Possible U.S. Responses
If diplomatic efforts continue to fail, the U.S. is mulling sanctions with financial implications, as detailed in the "Defending Ukraine Sovereignty Act of 2022” bill (S. 3488 ) introduced in the Senate last week. This legislation proposes a range of potential sanctions if Russia escalates militarily against Ukraine.
Key Sanctions to Watch
- Sanctions against senior government officials and Russian banks.
- Investigations of President Vladimir Putin’s wealth.
- Ban on U.S. investment in all newly issued Russian sovereign debt.
- Sectoral sanctions on Russian extractive industries.
Recent reports also suggest the U.S. administration may block Russian businesses from accessing certain semiconductors built with U.S. tools and software.
The Most Severe Sanction: Disconnecting Russian Banks From SWIFT
The Society for Worldwide Interbank Financial Telecommunications (SWIFT) is a secure communication platform that connects thousands of financial institutions. Banks, brokerages and other financial institutions use SWIFT to send and receive information, such as instructions to transfer money to an overseas account or settle a securities trade.
Disconnecting Russian banks from SWIFT would likely be imposed only in the most extreme scenarios.1
Removing Russia from SWIFT, which has been characterized as the “nuclear option,” would likely cause significant economic disruption to Russia.
In addition, European countries that rely on Russian exports of oil, natural gas and metals would feel the pain of higher energy prices because of the supply disruption. This disruption—and the uncertainty it would likely bring—may also boost volatility in the broader energy sector.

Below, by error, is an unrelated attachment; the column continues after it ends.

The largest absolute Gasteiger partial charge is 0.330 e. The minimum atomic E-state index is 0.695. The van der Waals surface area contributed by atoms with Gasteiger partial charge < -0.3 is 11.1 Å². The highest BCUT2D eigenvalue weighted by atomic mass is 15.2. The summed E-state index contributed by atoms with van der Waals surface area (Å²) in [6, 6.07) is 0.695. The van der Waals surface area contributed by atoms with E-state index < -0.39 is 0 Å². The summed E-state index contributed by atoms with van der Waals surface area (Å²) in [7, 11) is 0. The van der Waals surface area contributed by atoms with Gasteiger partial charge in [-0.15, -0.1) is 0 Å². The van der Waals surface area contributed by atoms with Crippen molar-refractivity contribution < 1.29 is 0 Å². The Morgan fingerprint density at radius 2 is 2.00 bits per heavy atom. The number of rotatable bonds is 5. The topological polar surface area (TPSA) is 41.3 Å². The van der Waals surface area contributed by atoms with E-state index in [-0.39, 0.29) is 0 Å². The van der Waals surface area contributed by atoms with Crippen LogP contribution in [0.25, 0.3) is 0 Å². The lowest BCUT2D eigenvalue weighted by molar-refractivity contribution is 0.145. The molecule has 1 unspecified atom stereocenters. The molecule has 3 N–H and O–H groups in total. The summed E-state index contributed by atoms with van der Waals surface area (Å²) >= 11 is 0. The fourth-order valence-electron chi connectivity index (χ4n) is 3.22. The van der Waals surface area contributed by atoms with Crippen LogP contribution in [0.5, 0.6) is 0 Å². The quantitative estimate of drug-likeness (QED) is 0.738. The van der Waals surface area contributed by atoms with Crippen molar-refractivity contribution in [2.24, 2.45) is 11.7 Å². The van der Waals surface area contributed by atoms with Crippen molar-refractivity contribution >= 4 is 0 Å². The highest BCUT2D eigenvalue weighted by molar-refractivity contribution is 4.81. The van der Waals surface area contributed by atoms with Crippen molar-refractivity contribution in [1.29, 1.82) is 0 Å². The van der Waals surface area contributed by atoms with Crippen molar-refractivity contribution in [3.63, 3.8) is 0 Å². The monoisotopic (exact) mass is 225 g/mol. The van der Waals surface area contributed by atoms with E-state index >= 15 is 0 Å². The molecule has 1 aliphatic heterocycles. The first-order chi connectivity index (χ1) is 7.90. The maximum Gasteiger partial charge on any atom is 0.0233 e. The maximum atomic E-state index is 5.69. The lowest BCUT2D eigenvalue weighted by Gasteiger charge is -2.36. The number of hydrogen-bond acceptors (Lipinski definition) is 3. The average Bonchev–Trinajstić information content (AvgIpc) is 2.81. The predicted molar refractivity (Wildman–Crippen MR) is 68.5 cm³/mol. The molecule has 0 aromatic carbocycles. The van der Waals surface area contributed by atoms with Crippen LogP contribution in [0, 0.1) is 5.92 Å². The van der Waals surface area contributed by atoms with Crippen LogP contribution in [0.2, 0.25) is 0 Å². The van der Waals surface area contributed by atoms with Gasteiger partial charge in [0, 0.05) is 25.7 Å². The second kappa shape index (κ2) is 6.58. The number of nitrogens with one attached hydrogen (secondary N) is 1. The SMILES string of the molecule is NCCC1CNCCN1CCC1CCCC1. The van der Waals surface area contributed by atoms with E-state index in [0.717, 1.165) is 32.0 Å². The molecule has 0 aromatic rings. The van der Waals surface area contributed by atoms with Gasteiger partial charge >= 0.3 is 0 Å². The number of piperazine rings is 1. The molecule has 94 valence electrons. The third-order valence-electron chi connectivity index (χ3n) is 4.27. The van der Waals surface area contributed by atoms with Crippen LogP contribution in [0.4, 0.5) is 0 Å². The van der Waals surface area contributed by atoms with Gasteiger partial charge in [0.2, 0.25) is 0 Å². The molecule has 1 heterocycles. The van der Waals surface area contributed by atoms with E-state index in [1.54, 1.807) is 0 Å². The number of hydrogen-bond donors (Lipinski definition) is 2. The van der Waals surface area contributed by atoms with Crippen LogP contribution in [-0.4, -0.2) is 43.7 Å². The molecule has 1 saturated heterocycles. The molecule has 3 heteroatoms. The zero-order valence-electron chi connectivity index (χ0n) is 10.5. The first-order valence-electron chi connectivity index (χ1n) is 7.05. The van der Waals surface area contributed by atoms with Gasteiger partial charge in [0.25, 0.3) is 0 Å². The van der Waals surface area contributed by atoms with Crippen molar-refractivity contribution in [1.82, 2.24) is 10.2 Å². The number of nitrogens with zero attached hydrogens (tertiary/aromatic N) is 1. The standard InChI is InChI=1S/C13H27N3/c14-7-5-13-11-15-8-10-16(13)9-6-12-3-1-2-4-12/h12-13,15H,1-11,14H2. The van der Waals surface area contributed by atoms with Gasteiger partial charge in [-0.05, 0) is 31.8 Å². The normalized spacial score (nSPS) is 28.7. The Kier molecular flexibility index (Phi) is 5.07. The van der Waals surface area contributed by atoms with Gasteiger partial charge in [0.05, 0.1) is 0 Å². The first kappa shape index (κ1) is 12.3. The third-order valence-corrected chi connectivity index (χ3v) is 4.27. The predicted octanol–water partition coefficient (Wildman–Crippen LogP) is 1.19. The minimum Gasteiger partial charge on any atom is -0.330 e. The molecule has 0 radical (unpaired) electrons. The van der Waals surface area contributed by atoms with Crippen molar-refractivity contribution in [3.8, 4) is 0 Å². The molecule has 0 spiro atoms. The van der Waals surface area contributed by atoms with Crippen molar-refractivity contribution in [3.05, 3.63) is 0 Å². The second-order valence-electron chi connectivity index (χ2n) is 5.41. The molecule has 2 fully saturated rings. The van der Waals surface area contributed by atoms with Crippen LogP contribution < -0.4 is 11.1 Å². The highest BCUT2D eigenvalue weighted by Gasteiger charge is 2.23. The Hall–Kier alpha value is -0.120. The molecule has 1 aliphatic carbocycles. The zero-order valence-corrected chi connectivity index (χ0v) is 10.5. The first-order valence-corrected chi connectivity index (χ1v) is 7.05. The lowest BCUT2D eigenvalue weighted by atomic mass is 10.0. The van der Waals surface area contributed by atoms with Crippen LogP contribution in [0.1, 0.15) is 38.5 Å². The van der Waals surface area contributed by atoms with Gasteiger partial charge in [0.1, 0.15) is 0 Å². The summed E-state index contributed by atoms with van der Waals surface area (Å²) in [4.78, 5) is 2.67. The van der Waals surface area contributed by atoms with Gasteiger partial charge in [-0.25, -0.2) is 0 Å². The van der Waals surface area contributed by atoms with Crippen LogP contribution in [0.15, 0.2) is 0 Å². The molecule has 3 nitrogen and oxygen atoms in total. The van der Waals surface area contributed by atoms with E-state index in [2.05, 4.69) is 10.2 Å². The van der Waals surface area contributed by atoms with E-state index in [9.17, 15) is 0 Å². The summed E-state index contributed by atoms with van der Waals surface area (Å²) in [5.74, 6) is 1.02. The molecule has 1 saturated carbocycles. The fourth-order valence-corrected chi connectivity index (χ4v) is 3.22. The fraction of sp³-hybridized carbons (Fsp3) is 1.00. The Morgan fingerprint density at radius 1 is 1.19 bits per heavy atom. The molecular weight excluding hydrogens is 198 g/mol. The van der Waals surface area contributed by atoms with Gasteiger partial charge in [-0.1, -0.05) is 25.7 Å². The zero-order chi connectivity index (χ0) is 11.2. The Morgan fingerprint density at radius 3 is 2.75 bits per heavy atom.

Potential Scenarios and Market Impacts
- Diplomatic solution. Russia does not invade Ukraine. Russia and the U.S. reach a new security accord and a renewed pathway for talks over the status of Eastern Ukraine. Russian troops demobilize. Market impact: This scenario would support Russian assets and the ruble.
- Tension remains elevated. Talks yield no firm agreement. Both sides continue to stress their preference for a diplomatic solution, yet the threats of military escalation and other aggression persist (e.g., cyberattacks). Market impact: The risk premium on Russian assets stays elevated.
- Conflict escalation. Russia invades. Direct Russian involvement in Ukraine would likely trigger severe punitive sanctions. It’s possible Russia would retaliate by rationing or suspending energy exports. Market impact: A lengthy suspension of oil and gas exports would increase global energy prices, particularly in Europe. It could also damage Russian exports, further undermine Russian efforts to establish long-term gas contracts with Europe, likely weaken the ruble, and push global valuations and stock prices lower.
Investment Response: Hold Steady and Watch Closely
In our view, the likelihood of NATO or U.S. troops confronting Russian soldiers remains low. While we are not currently making changes to our positions, we are monitoring the situation as the U.S. and NATO work through diplomatic channels to address fundamental differences, including NATO’s potential expansion in Europe. The situation remains fluid. We will keep you informed of our thoughts as we continue to assess the situation and its potential impact on our portfolios.